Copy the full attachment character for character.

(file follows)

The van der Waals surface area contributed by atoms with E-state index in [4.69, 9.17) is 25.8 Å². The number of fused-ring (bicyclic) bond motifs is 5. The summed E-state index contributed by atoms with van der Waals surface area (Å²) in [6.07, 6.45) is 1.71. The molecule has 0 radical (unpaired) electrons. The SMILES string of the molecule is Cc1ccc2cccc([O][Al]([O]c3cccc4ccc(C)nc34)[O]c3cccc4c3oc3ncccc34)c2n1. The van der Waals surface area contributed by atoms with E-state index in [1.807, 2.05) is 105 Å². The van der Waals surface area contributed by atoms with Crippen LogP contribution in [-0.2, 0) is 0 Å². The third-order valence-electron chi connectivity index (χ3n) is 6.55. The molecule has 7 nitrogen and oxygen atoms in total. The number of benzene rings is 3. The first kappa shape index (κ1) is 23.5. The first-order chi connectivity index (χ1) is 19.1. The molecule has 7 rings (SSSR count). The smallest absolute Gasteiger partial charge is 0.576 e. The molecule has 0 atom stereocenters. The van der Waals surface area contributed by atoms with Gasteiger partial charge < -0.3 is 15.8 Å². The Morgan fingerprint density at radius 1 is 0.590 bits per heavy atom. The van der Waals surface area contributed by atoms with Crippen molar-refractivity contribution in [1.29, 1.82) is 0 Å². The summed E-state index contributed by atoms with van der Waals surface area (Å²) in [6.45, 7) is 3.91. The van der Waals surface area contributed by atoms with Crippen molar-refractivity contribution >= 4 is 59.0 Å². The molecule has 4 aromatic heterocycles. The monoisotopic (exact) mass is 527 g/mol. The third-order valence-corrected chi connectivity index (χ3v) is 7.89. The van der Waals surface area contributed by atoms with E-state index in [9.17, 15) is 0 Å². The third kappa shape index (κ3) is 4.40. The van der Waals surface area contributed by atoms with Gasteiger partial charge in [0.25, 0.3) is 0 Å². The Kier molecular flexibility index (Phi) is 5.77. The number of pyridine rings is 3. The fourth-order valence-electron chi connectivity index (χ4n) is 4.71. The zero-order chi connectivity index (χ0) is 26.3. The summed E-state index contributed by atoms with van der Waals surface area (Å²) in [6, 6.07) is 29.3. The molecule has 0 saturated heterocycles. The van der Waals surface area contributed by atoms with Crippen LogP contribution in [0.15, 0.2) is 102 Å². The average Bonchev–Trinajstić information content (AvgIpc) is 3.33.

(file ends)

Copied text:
The van der Waals surface area contributed by atoms with E-state index in [4.69, 9.17) is 25.8 Å². The number of fused-ring (bicyclic) bond motifs is 5. The summed E-state index contributed by atoms with van der Waals surface area (Å²) in [6.07, 6.45) is 1.71. The molecule has 0 radical (unpaired) electrons. The SMILES string of the molecule is Cc1ccc2cccc([O][Al]([O]c3cccc4ccc(C)nc34)[O]c3cccc4c3oc3ncccc34)c2n1. The van der Waals surface area contributed by atoms with E-state index in [1.807, 2.05) is 105 Å². The van der Waals surface area contributed by atoms with Crippen LogP contribution in [-0.2, 0) is 0 Å². The third-order valence-electron chi connectivity index (χ3n) is 6.55. The molecule has 7 nitrogen and oxygen atoms in total. The number of benzene rings is 3. The first kappa shape index (κ1) is 23.5. The first-order chi connectivity index (χ1) is 19.1. The molecule has 7 rings (SSSR count). The smallest absolute Gasteiger partial charge is 0.576 e. The molecule has 0 atom stereocenters. The van der Waals surface area contributed by atoms with Gasteiger partial charge < -0.3 is 15.8 Å². The Morgan fingerprint density at radius 1 is 0.590 bits per heavy atom. The van der Waals surface area contributed by atoms with Crippen molar-refractivity contribution in [1.29, 1.82) is 0 Å². The summed E-state index contributed by atoms with van der Waals surface area (Å²) in [6.45, 7) is 3.91. The van der Waals surface area contributed by atoms with Crippen molar-refractivity contribution >= 4 is 59.0 Å². The molecule has 4 aromatic heterocycles. The monoisotopic (exact) mass is 527 g/mol. The third-order valence-corrected chi connectivity index (χ3v) is 7.89. The van der Waals surface area contributed by atoms with E-state index in [9.17, 15) is 0 Å². The third kappa shape index (κ3) is 4.40. The van der Waals surface area contributed by atoms with Gasteiger partial charge in [0.25, 0.3) is 0 Å². The Kier molecular flexibility index (Phi) is 5.77. The number of pyridine rings is 3. The fourth-order valence-electron chi connectivity index (χ4n) is 4.71. The zero-order chi connectivity index (χ0) is 26.3. The summed E-state index contributed by atoms with van der Waals surface area (Å²) in [6, 6.07) is 29.3. The molecule has 0 saturated heterocycles. The van der Waals surface area contributed by atoms with Crippen LogP contribution in [0.15, 0.2) is 102 Å². The average Bonchev–Trinajstić information content (AvgIpc) is 3.33.